• Article
  • Jan.21.2020

A Modern Approach to Incident Management

  • Jan.21.2020
  • Reading time mins

Incident management is the group of services by which an organization responds to unplanned events and service disruptions. The severity of incidents can vary widely, ranging to as large as an entire global web service crashing and down to a small number of users, or even a single user, experiencing an isolated error.

Incidents are those events that render users frustrated, blocked, isolated, or unproductive – and most often result in unsatisfactory comments about IT. Therefore, of course, it makes sense to get this important service done right.

This is 2020 and we are beyond the mere “it’s broken” process; modern incident management must account for

  • a growing body of complex matrices of priorities and response levels for multiple services across customers or lines of business
  • one-size-does-not-fit-all communications to stakeholders
  • production and non-production environments
  • vertical and lateral escalations
  • collaborate effectively across centralized and distributed teams
  • capable of managing major incidents
  • continuously improve

These are the expectations and the reality of information and communications technology (ICT) teams today.

In other words, when we were heads-down Fixing Stuff, incident management evolved into a Practice with a capital P.

To meet these expectations, teams need reliable methods to prioritize incidents so they can meet restoration service levels effectively. Many organizations report downtime due to outages costing more than $300,000 per hour, according to Gartner. For some web-based services, that number can be dramatically higher, and therefore the ITSM tools used should be capable of identifying and alerting teams in multiple ways based on multiple criteria – fast.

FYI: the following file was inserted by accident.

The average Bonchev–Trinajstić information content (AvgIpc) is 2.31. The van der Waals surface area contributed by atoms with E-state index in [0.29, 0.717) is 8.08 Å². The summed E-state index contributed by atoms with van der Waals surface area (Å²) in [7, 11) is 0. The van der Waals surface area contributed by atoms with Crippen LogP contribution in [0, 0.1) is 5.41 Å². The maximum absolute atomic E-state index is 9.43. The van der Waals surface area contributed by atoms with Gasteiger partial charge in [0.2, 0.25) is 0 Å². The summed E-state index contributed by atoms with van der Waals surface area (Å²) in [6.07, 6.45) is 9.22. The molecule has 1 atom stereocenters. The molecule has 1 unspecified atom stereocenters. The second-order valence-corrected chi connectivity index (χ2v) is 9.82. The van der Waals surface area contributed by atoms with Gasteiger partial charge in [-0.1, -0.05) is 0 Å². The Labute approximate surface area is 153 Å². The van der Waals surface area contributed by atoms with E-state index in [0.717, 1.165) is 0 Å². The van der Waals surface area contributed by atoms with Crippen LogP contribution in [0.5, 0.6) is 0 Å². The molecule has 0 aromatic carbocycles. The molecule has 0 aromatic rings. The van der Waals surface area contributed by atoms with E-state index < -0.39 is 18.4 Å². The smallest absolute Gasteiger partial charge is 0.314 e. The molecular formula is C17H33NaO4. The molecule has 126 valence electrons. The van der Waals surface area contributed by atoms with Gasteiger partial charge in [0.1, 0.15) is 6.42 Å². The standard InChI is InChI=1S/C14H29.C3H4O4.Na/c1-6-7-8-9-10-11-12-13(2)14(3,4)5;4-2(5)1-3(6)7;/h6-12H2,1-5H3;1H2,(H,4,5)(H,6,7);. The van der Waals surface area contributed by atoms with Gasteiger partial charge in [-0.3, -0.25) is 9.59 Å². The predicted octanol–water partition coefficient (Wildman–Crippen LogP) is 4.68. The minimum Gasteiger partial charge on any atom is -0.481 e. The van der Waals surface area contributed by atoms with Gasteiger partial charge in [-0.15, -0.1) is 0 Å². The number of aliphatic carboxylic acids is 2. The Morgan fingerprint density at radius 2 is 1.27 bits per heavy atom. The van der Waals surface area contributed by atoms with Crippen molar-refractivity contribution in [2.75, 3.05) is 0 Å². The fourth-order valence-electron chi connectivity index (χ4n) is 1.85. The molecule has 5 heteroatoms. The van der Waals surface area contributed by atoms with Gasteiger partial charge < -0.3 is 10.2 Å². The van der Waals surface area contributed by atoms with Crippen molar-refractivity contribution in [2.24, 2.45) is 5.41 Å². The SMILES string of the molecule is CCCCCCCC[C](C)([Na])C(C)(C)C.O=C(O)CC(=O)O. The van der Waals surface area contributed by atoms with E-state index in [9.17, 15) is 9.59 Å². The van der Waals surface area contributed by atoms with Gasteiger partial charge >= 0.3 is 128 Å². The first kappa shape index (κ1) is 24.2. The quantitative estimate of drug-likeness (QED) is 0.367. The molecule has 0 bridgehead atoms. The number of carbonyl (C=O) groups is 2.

Steps in the Incident Management Process

Incident Management doesn’t have to be the cumbersome lumbering heavyweight process many associates with ITIL (incorrectly, in this author’s opinion) but will large part depend on the structure and culture of the organization. However, certain characteristics need to be present for the practice to add value to the enterprise.

Most importantly, the rhythms and patterns of categorization and prioritization, service levels, and communication will have been agreed with stakeholders/customers when the service was designed or introduced.

Identify & Log

An incident can come from anywhere: an employee, a customer, a vendor, monitoring systems. No matter the source, the first two steps are simple: the incident is identified, the incident is logged. These incidents (i.e., tickets) typically include:

  • The name of the person reporting the incident
  • The date and time the incident is reported
  • A description of the incident (what is down or not working properly)
  • A unique identification number assigned to the incident, for tracking

Categorize & Prioritize

Assigning a logical, intuitive category (and subcategory, as needed) to every incident helps you analyze your data for trends and patterns, which is a critical part of effective problem management and preventing future incidents.

Every incident must also be prioritized, and in most circumstances, this can be done through automation. It starts with the above categorization and then with assessing the impact on the business and the number of users, applicable SLAs, and potential financial, security, compliance, and reputation implications of the incident. Some tools can even look for incident patterns and respond before users have noticed.